Most employees take their jobs very seriously, at least to begin with. They want to do well, and they want to perform to expectations. But they can often feel like their efforts are going unrewarded.There’s nothing worse than working 50 or 60 hour weeks on a project and not having that effort recognized. This is where management should step in. The companies that will be the most successful are those that reward success. Why? Because rewarding success is what will continue to motivate their staff. Working hard can almost be fun when there is that sense of achievement. Sure, it’ll be hard getting there. Good companies recognize that fact. But they also recognize that just paying out bonuses isn’t enough. There needs to be a personal interaction and appreciation too.
- Negotiate And Build Trust
All too often there’s a tit-for-tat attitude in businesses, especially in teams. Different players in teams can adopt this attitude, which can be damaging to their progress. For one, it means that every employee is always keeping tabs on all other employees. If employee A didn’t help employee B, then why should B help A?The trick here is to build trust. Team members should be able to rely on each other in times of need. After all, that’s an important function of a team. So it’s best if employees can avoid calculating the efforts of others. Teams come together in unexpected ways. So no employee knows in advance when and where they will be needed. That’s why companies that have trust and negotiate will succeed in the long-run.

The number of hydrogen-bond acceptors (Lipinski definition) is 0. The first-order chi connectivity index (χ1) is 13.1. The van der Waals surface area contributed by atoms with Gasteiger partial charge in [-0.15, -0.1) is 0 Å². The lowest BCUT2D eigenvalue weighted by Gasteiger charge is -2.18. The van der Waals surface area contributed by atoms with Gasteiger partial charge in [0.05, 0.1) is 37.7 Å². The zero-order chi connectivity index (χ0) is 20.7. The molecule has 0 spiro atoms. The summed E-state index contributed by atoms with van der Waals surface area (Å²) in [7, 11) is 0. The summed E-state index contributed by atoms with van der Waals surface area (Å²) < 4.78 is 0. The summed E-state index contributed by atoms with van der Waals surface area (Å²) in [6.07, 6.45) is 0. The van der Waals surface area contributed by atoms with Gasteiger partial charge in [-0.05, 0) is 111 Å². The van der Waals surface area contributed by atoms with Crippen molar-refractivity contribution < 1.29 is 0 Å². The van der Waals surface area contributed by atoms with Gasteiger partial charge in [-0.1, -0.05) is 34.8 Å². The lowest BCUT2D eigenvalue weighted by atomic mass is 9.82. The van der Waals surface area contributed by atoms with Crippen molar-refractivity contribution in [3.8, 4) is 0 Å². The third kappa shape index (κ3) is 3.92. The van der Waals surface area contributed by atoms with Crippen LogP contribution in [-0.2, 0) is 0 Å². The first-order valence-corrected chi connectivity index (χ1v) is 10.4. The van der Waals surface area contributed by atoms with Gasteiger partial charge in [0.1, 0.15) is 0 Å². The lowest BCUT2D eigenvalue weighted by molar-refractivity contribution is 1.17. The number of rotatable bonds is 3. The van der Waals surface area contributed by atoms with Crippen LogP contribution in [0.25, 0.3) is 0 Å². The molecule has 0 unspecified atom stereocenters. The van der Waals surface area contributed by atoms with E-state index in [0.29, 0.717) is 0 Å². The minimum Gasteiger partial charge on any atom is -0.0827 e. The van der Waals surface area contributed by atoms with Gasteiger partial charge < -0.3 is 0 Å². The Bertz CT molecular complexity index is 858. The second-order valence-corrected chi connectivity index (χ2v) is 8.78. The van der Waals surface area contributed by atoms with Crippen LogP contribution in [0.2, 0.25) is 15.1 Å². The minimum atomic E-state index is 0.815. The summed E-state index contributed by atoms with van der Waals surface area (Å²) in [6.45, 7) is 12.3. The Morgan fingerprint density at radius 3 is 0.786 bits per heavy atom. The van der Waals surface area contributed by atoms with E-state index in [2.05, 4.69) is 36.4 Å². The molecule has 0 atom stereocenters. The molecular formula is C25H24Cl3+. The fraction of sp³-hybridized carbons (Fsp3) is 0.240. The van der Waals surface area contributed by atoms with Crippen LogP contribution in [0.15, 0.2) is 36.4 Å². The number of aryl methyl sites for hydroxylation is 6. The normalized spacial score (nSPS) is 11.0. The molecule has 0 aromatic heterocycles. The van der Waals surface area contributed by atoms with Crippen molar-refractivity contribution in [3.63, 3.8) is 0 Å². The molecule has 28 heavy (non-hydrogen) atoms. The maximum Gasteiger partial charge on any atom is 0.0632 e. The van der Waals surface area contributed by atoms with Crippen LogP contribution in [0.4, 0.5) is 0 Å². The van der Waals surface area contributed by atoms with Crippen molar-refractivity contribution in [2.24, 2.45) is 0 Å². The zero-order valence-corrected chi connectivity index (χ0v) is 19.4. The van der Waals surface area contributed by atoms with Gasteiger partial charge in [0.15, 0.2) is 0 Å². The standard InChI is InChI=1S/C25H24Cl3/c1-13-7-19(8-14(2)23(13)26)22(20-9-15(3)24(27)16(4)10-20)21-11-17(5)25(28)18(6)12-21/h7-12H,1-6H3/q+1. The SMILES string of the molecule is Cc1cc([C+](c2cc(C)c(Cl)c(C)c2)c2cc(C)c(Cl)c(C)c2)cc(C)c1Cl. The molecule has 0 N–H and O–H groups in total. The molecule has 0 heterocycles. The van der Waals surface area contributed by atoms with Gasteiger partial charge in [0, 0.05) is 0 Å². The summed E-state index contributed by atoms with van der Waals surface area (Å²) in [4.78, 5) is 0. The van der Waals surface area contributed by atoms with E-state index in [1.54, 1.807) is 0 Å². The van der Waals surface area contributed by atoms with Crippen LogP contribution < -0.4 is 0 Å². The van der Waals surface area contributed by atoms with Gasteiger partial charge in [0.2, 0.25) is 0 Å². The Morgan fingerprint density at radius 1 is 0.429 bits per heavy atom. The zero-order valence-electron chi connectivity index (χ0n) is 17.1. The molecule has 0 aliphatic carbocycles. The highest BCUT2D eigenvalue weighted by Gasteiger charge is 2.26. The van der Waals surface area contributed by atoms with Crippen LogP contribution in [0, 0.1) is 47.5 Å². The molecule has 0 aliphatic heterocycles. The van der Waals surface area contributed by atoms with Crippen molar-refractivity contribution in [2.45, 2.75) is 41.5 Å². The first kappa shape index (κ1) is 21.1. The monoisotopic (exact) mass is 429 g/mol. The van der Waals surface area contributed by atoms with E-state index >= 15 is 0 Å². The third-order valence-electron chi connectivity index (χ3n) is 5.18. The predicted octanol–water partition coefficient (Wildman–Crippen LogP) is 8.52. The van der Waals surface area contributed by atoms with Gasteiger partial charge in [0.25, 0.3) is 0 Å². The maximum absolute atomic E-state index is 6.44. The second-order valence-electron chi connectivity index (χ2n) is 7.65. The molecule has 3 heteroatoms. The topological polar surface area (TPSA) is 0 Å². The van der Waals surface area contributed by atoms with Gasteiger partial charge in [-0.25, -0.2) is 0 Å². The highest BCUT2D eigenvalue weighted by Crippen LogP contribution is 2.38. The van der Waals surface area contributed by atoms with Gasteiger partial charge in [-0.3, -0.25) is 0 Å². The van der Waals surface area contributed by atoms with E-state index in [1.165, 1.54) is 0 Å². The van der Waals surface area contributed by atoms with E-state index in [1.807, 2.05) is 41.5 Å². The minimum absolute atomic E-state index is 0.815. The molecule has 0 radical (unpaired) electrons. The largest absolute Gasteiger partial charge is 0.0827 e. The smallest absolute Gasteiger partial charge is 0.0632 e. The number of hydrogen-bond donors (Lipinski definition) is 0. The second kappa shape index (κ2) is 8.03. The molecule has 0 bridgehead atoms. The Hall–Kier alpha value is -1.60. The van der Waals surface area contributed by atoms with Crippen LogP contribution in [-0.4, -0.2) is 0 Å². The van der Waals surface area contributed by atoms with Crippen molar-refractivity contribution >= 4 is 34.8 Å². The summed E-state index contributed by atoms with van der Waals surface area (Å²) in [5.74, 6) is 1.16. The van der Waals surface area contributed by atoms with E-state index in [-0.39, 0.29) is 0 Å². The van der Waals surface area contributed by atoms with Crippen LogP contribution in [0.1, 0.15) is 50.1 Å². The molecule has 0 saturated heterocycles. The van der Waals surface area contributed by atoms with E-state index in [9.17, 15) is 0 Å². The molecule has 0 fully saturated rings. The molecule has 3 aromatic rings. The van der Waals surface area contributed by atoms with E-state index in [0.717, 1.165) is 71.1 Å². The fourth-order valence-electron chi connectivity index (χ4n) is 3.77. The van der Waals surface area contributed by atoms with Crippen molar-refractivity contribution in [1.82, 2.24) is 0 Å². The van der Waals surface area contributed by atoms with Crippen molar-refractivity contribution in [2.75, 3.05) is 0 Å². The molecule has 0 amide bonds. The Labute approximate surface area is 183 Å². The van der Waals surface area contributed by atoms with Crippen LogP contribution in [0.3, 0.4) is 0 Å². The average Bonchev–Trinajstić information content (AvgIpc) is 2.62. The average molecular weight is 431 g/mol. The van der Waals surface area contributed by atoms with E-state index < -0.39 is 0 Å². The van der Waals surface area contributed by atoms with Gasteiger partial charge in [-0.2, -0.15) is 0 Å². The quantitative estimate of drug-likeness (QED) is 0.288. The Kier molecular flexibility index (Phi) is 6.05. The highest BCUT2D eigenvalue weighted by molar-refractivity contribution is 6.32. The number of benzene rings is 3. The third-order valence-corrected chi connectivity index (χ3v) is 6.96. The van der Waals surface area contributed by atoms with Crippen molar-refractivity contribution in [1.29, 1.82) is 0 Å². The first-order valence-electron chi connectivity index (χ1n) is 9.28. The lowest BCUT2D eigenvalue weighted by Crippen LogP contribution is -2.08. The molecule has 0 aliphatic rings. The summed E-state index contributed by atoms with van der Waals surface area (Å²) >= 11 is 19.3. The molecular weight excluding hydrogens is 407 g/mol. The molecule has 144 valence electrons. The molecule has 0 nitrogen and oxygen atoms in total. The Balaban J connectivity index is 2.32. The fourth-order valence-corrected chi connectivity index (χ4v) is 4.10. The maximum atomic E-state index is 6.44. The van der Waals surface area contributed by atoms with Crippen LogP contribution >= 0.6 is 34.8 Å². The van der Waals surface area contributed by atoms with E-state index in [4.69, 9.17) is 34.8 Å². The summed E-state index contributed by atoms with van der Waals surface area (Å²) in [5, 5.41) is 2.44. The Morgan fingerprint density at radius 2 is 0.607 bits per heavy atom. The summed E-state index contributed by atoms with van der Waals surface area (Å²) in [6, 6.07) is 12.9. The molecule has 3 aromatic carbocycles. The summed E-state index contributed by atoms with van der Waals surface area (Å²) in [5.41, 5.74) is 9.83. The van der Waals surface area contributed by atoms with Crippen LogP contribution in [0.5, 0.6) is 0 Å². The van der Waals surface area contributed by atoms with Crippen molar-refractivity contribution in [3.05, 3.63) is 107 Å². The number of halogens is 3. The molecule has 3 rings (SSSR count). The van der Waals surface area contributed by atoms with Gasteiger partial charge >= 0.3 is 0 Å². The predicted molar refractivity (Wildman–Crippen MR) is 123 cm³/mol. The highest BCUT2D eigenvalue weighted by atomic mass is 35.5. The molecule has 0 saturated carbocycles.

- Make Work Fun
The last point that needs to be made is that businesses should make work fun. It’s one of those hidden benefits of work: being able to have a joke with your colleagues. When people can see the funny side of a situation, it actually boosts corporate culture. Humour is great for building teams and bringing people together. Companies in which people feel relaxed will tend to have the best outcomes and the most camaraderie.
No one of these elements will guarantee that all employees are happy all the time. Employers shouldn’t be afraid to switch things up. An ice cream social on a hot summer Friday afternoon might help employees feel appreciated and remind everyone that there is more to life than just 40 hours a week at the office.